This episode was recorded at a live event that Americans for Peace Now co-sponsored with the New Israel Fund at our joint office in Washington on April 3rd, just six days before the Israeli elections.
Our guest was Dr. Dahlia Scheindlin, one of Israel’s leading public opinion analysts.
The discussion was moderated by Naomi Paiss, the former Vice President of Public Affairs at the New Israel Fund for over a decade, and a longtime public affairs and communications professional.
Please send feedback, ideas, and questions to firstname.lastname@example.org.
Also, please go to www.PeaceNow.org and make a small donation.
Thank you for your support.
On the fortieth anniversary of the White House signing ceremony of Israel’s peace treaty with Egypt, Israel’s peace movement Peace Now (Shalom Achshav) launched a campaign to remind Israelis of this historic peace treaty and its strategic value for Israel, and to underscore the fact that peace with the Palestinians and the entire Arab world is within reach.
Peace Now’s executive director, Shaqued Morag, talks about the new campaign and about the centerpiece of the campaign, an evocative short film.
To watch the film click here.
For APN’s crowd sourcing campaign to fund the film click here.
Tania Hary is the Executive Director of Gisha, an Israeli human rights organization whose goal is to protect the freedom of movement of Palestinians, especially residents of the Gaza Strip.
APN's Debra Shushan and Ori Nir spoke with her on March 21st.
This is a special episode of PeaceCast.
For the first time, we recorded PeaceCast before a live audience in Washington DC. We partnered with one of Israel’s most popular English language podcasts, the Tel Aviv Review.
We recorded it on March 7th 2019 at the Carnegie Endowment for International Peace. The event was organized in partnership with J Street.
We hosted two journalists, Israeli journalist Amir Tibon of Haaretz and Palestinian journalist Said Arikat of al-Quds. Haaretz is published in Tel Aviv and al-Quds is published in Ramallah, in the West Bank. Amir and Said are the Washington correspondents of their newspapers.
The idea of this conversation was to explore how Said and Amir both cover the Israeli-Palestinian conflict from Washington.
This episode is released simultaneously on PeaceCast and on the Tel Aviv Review. Check out the Tel Aviv Review here: https://tlv1.fm/podcasts/tel-aviv-review-show/
Gilead (Gili) Sher is an Israeli lawyer, scholar, expert on, and practitioner of, Israeli negotiations with the Palestinians. He was Prime Minister Ehud Barak’s chief negotiator between 1999 and 2001. Now he directs the Center for Applied Negotiations at Israel’s Institute for National Security Studies (INSS) in Tel Aviv.
APN’s acting CEO Aviva Meyer joined Ori Nir for a conversation with Sher on February 15th, 2019 at Georgetown University's government Department, where Sher is now the Goldman Visiting Professor.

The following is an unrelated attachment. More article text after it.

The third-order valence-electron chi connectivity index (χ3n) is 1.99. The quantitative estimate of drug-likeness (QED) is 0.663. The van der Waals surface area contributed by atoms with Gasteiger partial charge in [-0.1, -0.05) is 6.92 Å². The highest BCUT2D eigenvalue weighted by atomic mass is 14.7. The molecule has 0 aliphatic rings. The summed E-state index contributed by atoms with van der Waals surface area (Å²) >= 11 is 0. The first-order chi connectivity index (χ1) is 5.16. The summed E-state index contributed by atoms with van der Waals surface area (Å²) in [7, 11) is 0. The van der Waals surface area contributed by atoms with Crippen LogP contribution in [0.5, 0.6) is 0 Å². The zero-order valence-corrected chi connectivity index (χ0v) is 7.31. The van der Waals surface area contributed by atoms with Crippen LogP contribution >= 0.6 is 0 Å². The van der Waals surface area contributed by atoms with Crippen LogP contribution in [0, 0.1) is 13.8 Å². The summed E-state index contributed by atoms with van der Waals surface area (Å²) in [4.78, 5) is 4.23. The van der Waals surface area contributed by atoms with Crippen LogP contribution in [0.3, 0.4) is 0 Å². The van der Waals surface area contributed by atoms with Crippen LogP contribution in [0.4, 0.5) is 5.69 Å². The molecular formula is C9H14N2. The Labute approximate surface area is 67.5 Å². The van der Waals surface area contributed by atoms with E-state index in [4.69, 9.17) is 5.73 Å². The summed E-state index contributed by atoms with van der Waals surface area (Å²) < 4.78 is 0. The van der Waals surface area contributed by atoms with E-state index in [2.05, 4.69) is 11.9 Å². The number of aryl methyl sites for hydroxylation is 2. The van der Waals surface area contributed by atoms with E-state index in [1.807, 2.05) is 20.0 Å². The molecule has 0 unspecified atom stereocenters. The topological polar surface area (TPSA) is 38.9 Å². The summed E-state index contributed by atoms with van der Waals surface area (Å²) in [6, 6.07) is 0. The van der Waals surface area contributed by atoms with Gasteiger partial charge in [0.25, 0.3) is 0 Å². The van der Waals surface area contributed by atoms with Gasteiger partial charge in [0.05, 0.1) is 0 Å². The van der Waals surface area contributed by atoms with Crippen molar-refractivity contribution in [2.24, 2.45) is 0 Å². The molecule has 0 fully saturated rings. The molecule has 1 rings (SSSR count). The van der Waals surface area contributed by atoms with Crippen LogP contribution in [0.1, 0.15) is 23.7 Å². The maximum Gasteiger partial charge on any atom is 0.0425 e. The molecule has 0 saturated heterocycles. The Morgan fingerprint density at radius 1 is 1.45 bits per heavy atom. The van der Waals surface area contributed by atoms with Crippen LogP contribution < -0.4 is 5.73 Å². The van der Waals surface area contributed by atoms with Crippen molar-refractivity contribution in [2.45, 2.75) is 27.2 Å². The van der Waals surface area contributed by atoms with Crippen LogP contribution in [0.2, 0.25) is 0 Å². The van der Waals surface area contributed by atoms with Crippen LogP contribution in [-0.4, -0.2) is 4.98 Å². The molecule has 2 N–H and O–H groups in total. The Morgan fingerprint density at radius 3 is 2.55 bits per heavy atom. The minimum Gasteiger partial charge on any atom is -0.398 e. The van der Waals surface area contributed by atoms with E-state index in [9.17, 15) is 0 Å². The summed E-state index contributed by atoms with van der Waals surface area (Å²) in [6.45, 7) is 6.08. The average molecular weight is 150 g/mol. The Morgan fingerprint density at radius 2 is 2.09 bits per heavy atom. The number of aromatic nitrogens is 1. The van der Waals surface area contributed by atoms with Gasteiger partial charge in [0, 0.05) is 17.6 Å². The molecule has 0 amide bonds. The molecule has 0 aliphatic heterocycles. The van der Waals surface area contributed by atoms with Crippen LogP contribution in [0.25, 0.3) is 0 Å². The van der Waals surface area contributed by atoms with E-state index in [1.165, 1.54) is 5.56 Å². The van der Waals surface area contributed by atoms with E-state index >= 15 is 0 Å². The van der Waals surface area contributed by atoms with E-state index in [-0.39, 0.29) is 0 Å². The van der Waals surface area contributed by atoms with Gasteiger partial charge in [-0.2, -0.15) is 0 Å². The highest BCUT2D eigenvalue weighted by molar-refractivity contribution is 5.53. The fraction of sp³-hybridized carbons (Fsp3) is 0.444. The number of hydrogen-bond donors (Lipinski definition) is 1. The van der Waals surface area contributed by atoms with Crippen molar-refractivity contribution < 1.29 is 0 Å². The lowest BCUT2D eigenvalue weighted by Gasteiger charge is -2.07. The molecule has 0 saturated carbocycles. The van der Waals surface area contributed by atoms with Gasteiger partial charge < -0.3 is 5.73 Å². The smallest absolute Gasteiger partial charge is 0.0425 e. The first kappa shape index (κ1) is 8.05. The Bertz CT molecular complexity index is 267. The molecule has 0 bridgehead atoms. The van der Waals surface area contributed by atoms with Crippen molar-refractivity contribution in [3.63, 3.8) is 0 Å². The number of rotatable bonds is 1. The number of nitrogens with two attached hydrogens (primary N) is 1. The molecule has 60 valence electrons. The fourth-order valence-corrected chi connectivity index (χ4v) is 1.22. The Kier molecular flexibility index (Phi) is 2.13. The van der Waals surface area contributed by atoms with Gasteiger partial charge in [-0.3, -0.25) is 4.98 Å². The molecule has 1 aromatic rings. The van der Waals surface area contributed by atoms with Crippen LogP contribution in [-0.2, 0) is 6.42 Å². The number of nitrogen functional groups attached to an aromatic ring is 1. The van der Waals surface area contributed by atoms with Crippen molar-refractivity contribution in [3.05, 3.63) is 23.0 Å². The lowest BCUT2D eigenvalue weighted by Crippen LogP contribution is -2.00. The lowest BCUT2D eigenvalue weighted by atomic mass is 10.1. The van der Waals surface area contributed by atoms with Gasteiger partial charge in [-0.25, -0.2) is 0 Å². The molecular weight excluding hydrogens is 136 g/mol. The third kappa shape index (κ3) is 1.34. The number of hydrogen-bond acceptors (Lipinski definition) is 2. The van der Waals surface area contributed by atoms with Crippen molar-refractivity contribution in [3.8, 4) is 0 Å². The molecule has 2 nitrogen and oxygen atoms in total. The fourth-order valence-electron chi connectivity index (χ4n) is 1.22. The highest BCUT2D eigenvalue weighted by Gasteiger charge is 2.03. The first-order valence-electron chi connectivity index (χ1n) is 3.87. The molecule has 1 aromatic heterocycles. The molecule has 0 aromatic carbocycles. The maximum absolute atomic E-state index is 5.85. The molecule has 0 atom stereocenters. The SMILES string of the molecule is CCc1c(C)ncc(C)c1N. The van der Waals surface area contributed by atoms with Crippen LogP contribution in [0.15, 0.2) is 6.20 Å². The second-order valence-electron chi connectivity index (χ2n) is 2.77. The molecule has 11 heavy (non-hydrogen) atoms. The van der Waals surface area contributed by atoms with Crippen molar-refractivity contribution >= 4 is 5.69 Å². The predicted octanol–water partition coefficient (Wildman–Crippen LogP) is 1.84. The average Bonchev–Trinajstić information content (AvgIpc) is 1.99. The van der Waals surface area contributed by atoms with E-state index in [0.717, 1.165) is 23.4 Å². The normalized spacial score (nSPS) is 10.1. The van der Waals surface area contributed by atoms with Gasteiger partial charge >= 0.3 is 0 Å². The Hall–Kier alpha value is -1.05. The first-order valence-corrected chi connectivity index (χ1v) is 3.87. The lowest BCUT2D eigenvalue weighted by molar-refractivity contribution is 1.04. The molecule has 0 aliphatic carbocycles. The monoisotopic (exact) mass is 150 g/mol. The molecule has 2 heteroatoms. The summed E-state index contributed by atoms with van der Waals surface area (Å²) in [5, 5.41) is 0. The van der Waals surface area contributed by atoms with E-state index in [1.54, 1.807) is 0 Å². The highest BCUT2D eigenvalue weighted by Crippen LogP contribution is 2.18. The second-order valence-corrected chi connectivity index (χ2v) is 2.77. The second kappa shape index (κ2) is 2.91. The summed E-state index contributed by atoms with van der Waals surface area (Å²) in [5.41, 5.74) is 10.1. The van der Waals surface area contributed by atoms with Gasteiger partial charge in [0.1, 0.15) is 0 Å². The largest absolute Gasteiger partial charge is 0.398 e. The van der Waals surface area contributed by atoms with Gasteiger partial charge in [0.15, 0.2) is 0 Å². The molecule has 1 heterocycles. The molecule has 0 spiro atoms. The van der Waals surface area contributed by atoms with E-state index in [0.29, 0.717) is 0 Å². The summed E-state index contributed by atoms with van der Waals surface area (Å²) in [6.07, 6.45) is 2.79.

We addressed the impact of the diplomatic impasse between Israelis and Palestinians, and what can be done to pave the road to a two-state solution in the absence of formal negotiations over a comprehensive peace accord.
With comments or feedback email Ori at email@example.com
Sher’s bio: https://www.inss.org.il/person/shergilead/
The Blue and White Future’s plan: http://www.bluewhitefuture.org/?page_id=560
A West Bank map showing possible land swaps: http://archive.nytimes.com/www.nytimes.com/interactive/2011/09/12/opinion/mapping-mideast-peace.html?_r=1#nytg-optionsBox
This show features two experts on Washington Middle East policy and legislative affairs: Debra Shushan, APN’s Policy and Government Relations Director, and Lara Friedman, who preceded her in this position, and is now the President of the Foundation for Middle East Peace.
Together, they drill down on the Anti-Terrorism Clarification Act, better known by its acronym ATCA, a piece of legislation that tells a fascinating story of how policy on Israeli-Palestinian affairs is being made in Washington.
Currently a professor of law at at the S. J. Quinney College of Law, University of Utah, Amos Guiora is the former Commander of the Israel Defense Forces' School of Military Law. Before retiring from the IDF as a Lieutenant Colonel, he was also the Judge Advocate for the Navy and Home Front Command, as well as the Legal Adviser to the IDF's commander of the Gaza Strip, a military court judge and a military prosecutor.
In this episode -- a longer episode than the usual -- he talks about the interplay between law, ethics, and politics in the context of Israel's occupation of the West Bank.
Brian Reeves, Director of External Relations at Shalom Achshav (Peace Now), APN’s Israeli sister-organization, talks about the new West Bank settlement scandal: a plan to build another settlement near the West Bank town of Bethlehem, which would complete a ring around Bethlehem and severely threaten a two-state solution. Brian also talks about broader trends in settlement activity in 2018 and about what Peace Now’s Settlement Watch Project is focusing on going into 2019.